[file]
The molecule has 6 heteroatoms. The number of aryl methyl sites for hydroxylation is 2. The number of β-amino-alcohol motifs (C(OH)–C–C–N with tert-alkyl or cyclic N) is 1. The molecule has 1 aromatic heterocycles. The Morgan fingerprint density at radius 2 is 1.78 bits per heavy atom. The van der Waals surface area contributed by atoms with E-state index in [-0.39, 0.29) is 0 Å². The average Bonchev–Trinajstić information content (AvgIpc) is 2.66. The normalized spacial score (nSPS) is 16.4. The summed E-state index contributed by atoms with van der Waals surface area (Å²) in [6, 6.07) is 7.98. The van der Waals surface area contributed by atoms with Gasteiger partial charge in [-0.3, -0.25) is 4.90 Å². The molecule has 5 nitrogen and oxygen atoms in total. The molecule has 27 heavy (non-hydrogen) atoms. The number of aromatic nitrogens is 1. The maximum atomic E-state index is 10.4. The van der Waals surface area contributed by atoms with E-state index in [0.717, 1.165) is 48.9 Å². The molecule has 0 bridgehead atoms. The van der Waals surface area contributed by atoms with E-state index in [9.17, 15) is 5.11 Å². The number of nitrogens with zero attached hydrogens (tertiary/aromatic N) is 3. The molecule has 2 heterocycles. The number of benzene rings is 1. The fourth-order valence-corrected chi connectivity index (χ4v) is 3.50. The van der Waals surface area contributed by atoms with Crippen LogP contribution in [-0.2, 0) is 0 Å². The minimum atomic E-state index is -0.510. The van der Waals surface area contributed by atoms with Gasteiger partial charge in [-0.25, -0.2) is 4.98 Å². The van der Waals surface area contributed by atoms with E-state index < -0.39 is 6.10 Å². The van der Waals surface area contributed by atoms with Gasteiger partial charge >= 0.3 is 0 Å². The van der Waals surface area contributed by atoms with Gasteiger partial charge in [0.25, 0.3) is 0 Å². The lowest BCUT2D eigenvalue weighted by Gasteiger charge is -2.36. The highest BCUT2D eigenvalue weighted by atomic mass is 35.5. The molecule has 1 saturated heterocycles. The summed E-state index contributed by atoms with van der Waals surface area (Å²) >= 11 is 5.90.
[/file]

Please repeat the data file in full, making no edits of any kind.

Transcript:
The molecule has 6 heteroatoms. The number of aryl methyl sites for hydroxylation is 2. The number of β-amino-alcohol motifs (C(OH)–C–C–N with tert-alkyl or cyclic N) is 1. The molecule has 1 aromatic heterocycles. The Morgan fingerprint density at radius 2 is 1.78 bits per heavy atom. The van der Waals surface area contributed by atoms with E-state index in [-0.39, 0.29) is 0 Å². The average Bonchev–Trinajstić information content (AvgIpc) is 2.66. The normalized spacial score (nSPS) is 16.4. The summed E-state index contributed by atoms with van der Waals surface area (Å²) in [6, 6.07) is 7.98. The van der Waals surface area contributed by atoms with Gasteiger partial charge in [-0.3, -0.25) is 4.90 Å². The molecule has 5 nitrogen and oxygen atoms in total. The molecule has 27 heavy (non-hydrogen) atoms. The number of aromatic nitrogens is 1. The maximum atomic E-state index is 10.4. The van der Waals surface area contributed by atoms with E-state index in [0.717, 1.165) is 48.9 Å². The molecule has 0 bridgehead atoms. The van der Waals surface area contributed by atoms with E-state index in [9.17, 15) is 5.11 Å². The number of nitrogens with zero attached hydrogens (tertiary/aromatic N) is 3. The molecule has 2 heterocycles. The number of benzene rings is 1. The fourth-order valence-corrected chi connectivity index (χ4v) is 3.50. The van der Waals surface area contributed by atoms with Crippen LogP contribution in [-0.2, 0) is 0 Å². The minimum atomic E-state index is -0.510. The van der Waals surface area contributed by atoms with Gasteiger partial charge in [-0.25, -0.2) is 4.98 Å². The van der Waals surface area contributed by atoms with E-state index < -0.39 is 6.10 Å². The van der Waals surface area contributed by atoms with Gasteiger partial charge >= 0.3 is 0 Å². The van der Waals surface area contributed by atoms with Gasteiger partial charge in [0.25, 0.3) is 0 Å². The lowest BCUT2D eigenvalue weighted by Gasteiger charge is -2.36. The highest BCUT2D eigenvalue weighted by atomic mass is 35.5. The molecule has 1 saturated heterocycles. The summed E-state index contributed by atoms with van der Waals surface area (Å²) >= 11 is 5.90.